We do too.
That’s what it was like on the VCA campus Monday morning as the Seattle Dance Collective dancers began gathering for their week on Vashon rehearsing for their first-ever performances.
Clad in all manner of “comfortable” apparel, clutching coffee cups from most of the island establishments, you couldn’t miss them for professional dancers. Elegant. Graceful. Fluid. Fabulous in sweatpants.
Soon the rehearsals began . . . and I couldn’t help myself. I went over to the Blue Heron dance studio ten times if I went once (I went ten times). You just can’t take your eyes off of them, even when they’re just stretching.
And when they start to dance? Sublime. Transporting. Stunning. Crazy good. And they were just practicing. I’m not sure what’s better than perfect, but whatever that is, that’s what’s waiting for you when the lights go down and the curtain parts if you are here for one of the four premiere shows.
We still have some tickets. Get yours here or come to the box office.
. . .
This third item adds to the remarkable energetic symphony. Picture it. While the young troubadours are learning how to stage a puppet show in the downstairs classroom at the Blue Heron, the big puppets, some of the finest dancers in the Pacific Northwest, are upstairs rehearsing their world premiere . . . two dance world premieres in one building at the same time.
Only at VCA.
5 – Come hear Christine Andreas
Sometimes this way a Broadway legend comes.
The show is called “Love Is Good,” and here’s what the critics have to say about Ms. Andreas:
“The most thrilling rendition of “La Vie en Rose” this side of Edith Piaf.” – Stephen Holden, The New York Times
“Her engagement with lyrics is so intense that you feel you are her, living the song she is performing.” – Stephen Holden, The New York Times
“Songbird Christine Andreas….is everything anyone who loves romantic pop music could want—simply sine qua non” – Liz Smith, New York Post
“Love Is Good, and so is the pure, shining voice of the angelic Christine Andreas…it‘s an incredible instrument, that voice of hers..…restrained and heartfelt, she truly connects with the lyrics’ emotions—and with ours” – Time Out New York
“Love Is Good” is a shared musical valentine between super talented husband and wife devoid of the lovey-dovey cuteness that can curdle marital duets in nightclubs. It is a breathtaking tour through some of the all-time classic love songs.
I’ve heard Ms. Andreas sing a couple of different times. The critics don’t lie, at least to my ears. Her voice ranges from subtle and sweet as the morning sunrise, to powerful and commanding in that “can’t turn away” way you expect from a singer of her caliber.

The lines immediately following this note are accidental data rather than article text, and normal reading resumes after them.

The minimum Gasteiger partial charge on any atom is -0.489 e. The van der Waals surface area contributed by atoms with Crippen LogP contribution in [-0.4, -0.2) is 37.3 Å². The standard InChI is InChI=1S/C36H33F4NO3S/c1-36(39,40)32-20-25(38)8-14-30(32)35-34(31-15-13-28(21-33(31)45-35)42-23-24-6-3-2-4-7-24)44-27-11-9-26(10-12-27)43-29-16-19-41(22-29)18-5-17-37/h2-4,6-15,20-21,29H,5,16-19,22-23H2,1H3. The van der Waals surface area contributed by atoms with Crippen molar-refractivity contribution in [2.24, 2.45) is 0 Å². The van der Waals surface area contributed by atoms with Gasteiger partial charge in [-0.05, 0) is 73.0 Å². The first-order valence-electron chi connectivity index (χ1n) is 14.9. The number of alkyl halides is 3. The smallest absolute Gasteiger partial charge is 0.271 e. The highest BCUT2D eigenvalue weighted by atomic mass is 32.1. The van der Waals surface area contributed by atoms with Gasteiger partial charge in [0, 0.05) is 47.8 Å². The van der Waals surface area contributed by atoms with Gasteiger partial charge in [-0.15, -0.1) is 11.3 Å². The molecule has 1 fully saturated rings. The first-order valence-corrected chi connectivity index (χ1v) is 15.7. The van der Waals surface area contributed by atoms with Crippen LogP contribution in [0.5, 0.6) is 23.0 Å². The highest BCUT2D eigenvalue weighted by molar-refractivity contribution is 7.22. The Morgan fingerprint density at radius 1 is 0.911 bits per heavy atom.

Ms. Andreas, I’m sorry, I have to call her Christine . . . Christine has a gaudy resume that you can read about here. Or better yet, treat yourself to a chance to fall in love with a great artist performing great songs in a great venue. You deserve it!
Hear Christine live in this exclusive Pacific Northwest engagement only at Vashon Center for the Arts on August 10. Buy lots of Tickets here.
6 – Finally, and this is a sixth thing
I was quite taken by an article in the Washington Post the other day, entitled Aretha: Her story was in her songs. An interesting and fun list and a great article if you like Aretha (and who doesn’t like Aretha!?).
Without all the words, here are the songs the guest authors chose . . .
The first is Dr. Feelgood (Love is a Serious Business)
Second on the list is Carole King’s, (You Make Me Feel Like) A Natural Woman that was recorded live at Kennedy Center in 2015 with the Obamas and Ms. King in attendance.
Paul Simon’s “Bridge Over Troubled Water.” There are a lot of versions online. Here’s the studio album version . . .
If you have time, listen to this live version. Chilly willies it will give you.
I had never heard this on, Sisters are Doin’ It For Themselves, written by Dave Stewart of the Eurythmics.
You’ll know this one, but did you know Aretha recorded it? She was literally a last-minute fill-in for an ailing Luciano Pavarotti, singing Nessun Dorma. . .
I wouldn’t care to guess how many times Aretha sang Amazing Grace, and that’s the sixth and final entry on this list. I listened to several and settled on this version she sang on Oprah in 2003.